How Long Does Probate Take? A Simple Guide to a Complex Question


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“How long does probate take?” is one of the most common questions a probate attorney at Klosek Law Offices hears. The short answer is that California’s probate process is usually complete within nine months to a year, as long as there are no complications. 


The comprehensive answer depends on how complex the estate plan is and the state of the deceased’s financial affairs. Every probate matter is different, and some take several years to complete. Given the delays and uncertainties created by covid-19, probating an estate nowadays is taking even longer, given that court staff are working remotely and the courts are not providing access to the public. 


Why Does the Probate Proceeding Take a Long Time? 


The executor or administrator may not begin to probate an estate until after the funeral. The representative of the estate must notify the deceased’s creditors and debtors of the death. The executor will need to locate and secure all assets, including real estate, personal belongings, and bank accounts, so no one removes anything without permission.


The probate lawyer, administrator of the estate, or their duly appointed personal representative must establish the deceased’s financial position. The probate lawyer will then request a tax return to see whether any taxes are outstanding. The attorney must ensure that the IRS and creditors receive any monies due to them before distributing the remainder of the estate to the heirs. 


The amount of time it takes depends entirely on the complexity of the estate. 


Why Might Cause Delays? 


Probate may take longer if: 


  • There are several beneficiaries: Dividing an estate equitably between three heirs is simple, but each heir after that slows the process down. The administrator must find each heir, confirm their details, and, in some cases, track down their descendants. 
  • Challenges to the will: Beneficiaries may contest the will to secure a more significant portion. Such claims will slow the proceedings down, whether upheld or not.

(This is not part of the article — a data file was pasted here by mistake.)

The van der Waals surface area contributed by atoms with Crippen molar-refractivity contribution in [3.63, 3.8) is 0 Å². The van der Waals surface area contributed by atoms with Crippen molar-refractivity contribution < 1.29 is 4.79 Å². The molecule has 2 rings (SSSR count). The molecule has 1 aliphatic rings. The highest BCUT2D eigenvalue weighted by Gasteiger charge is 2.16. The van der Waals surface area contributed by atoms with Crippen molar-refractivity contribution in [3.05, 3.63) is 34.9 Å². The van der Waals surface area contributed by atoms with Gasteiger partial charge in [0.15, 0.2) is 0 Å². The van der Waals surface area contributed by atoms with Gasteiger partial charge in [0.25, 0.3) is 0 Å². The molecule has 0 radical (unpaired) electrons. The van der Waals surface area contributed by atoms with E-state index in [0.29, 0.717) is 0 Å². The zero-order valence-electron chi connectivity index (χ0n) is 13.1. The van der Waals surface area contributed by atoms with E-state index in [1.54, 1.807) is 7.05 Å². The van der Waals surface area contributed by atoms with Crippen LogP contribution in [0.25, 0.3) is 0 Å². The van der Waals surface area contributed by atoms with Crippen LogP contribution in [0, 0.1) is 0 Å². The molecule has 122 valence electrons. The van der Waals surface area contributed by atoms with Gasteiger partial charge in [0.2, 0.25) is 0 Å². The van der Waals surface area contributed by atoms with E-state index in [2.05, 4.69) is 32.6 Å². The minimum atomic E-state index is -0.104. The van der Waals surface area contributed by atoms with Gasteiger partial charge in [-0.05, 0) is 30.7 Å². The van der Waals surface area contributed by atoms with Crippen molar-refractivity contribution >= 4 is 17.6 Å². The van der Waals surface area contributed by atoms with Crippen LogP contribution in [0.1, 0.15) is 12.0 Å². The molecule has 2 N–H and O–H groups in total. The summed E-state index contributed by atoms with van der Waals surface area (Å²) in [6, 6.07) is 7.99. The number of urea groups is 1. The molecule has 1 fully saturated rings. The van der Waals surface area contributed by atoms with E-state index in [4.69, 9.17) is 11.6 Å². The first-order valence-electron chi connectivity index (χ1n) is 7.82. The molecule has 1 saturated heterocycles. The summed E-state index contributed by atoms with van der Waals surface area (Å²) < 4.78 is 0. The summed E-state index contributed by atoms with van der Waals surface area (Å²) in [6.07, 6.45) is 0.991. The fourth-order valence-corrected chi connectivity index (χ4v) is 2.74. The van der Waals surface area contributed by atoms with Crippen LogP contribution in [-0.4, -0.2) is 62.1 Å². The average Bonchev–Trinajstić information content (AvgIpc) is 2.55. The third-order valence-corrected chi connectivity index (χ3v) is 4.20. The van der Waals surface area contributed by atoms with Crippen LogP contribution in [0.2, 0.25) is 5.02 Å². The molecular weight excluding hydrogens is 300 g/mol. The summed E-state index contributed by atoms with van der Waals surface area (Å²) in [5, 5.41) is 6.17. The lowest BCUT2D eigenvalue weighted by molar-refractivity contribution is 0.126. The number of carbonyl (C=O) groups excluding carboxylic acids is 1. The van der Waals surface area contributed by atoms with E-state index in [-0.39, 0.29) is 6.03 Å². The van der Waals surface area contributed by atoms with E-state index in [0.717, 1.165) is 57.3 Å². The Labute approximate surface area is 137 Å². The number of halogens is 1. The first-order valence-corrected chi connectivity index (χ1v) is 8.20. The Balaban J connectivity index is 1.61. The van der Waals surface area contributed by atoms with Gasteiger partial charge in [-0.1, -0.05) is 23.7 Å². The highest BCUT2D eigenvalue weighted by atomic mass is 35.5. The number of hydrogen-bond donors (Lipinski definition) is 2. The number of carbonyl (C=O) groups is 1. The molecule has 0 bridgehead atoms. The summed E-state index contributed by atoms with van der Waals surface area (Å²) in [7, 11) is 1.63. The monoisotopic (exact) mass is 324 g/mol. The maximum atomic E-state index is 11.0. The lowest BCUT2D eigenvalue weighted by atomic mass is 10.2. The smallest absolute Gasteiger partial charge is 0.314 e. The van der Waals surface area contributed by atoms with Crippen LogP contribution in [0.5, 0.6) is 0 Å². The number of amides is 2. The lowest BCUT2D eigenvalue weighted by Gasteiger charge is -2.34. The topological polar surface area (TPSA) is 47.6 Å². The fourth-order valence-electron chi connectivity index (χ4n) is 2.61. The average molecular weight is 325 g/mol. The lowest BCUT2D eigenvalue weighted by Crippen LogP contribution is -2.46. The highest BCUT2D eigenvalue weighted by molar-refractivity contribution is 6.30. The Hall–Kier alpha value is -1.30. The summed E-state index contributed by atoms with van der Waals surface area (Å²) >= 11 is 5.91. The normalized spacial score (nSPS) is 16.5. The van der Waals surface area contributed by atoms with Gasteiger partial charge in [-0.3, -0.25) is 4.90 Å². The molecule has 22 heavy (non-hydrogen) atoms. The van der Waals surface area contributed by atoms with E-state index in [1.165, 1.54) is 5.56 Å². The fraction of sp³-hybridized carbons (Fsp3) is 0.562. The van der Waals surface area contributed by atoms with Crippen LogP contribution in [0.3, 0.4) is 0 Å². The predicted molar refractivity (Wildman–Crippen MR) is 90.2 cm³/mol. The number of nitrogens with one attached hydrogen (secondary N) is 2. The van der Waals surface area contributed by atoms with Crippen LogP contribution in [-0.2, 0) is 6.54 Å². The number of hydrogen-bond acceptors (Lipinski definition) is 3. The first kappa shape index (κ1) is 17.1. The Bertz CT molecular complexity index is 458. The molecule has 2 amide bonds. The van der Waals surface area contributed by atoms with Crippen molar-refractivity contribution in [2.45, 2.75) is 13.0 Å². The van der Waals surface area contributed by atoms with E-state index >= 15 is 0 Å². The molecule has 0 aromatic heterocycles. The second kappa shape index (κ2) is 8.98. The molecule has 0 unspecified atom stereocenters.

• The person dies intestate: Formal probate where no will is present is a prolonged process. The appointed executor must repay the deceased’s creditors. However, it becomes challenging to determine intestate succession where there are several parties claiming rights. 
  • There are outstanding estate taxes: The administrator must file the relevant paperwork with the IRS, and it could take between six to eight months for the IRS to wrap things up. 
  • Assets are slightly unusual: For example, if the deceased was a part-owner of a business or property that the executor cannot sell. 
  • Real Property needs to be sold: If the decedent died with real estate, and it needs to be sold, the administrator or executor must follow special rules, including providing a notice of proposed action to all the heirs which details the terms of the proposed sale of the real property. If anyone objects to the sale of the real property, then the sale of the real property is subject to court confirmation, which requires a separate hearing and adds time to the probate process. 


Is it Always Necessary to Head to Probate Court? 


There are instances where state law makes the probate process unnecessary. If the deceased set up a living trust before their death, the trust will handle all distributions. 


In cases where there are few assets of value aside from jointly held real estate, the property usually automatically reverts to the spouse in California. 


Ask for Assistance in Sacramento, CA Today


When you ask the team at Klosek Law Offices, “How long does probate take?” we evaluate your case thoroughly. Our experience allows us to provide a reasonable estimate of how long it might take and highlight potential complications. 


Call our Sacramento, CA offices today at (916) 290-7560 to schedule your consultation. 

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